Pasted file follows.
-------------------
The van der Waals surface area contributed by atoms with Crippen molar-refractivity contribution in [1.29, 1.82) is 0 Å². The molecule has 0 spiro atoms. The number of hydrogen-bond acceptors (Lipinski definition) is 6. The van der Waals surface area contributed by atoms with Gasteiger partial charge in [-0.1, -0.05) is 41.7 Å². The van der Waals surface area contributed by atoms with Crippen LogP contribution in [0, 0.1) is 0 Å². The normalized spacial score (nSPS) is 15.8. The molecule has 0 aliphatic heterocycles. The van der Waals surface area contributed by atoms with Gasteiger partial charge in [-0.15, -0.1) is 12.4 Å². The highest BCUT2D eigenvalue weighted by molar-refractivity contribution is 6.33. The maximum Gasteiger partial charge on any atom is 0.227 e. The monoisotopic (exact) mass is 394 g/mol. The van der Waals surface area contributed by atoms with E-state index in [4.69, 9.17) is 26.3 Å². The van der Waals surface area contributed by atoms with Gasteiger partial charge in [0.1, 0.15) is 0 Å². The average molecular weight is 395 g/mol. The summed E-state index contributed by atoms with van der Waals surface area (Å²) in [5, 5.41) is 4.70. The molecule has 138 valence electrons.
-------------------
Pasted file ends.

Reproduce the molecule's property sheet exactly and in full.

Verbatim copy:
The van der Waals surface area contributed by atoms with Crippen molar-refractivity contribution in [1.29, 1.82) is 0 Å². The molecule has 0 spiro atoms. The number of hydrogen-bond acceptors (Lipinski definition) is 6. The van der Waals surface area contributed by atoms with Gasteiger partial charge in [-0.1, -0.05) is 41.7 Å². The van der Waals surface area contributed by atoms with Crippen LogP contribution in [0, 0.1) is 0 Å². The normalized spacial score (nSPS) is 15.8. The molecule has 0 aliphatic heterocycles. The van der Waals surface area contributed by atoms with Gasteiger partial charge in [-0.15, -0.1) is 12.4 Å². The highest BCUT2D eigenvalue weighted by molar-refractivity contribution is 6.33. The maximum Gasteiger partial charge on any atom is 0.227 e. The monoisotopic (exact) mass is 394 g/mol. The van der Waals surface area contributed by atoms with E-state index in [4.69, 9.17) is 26.3 Å². The van der Waals surface area contributed by atoms with Gasteiger partial charge in [0.1, 0.15) is 0 Å². The average molecular weight is 395 g/mol. The summed E-state index contributed by atoms with van der Waals surface area (Å²) in [5, 5.41) is 4.70. The molecule has 138 valence electrons.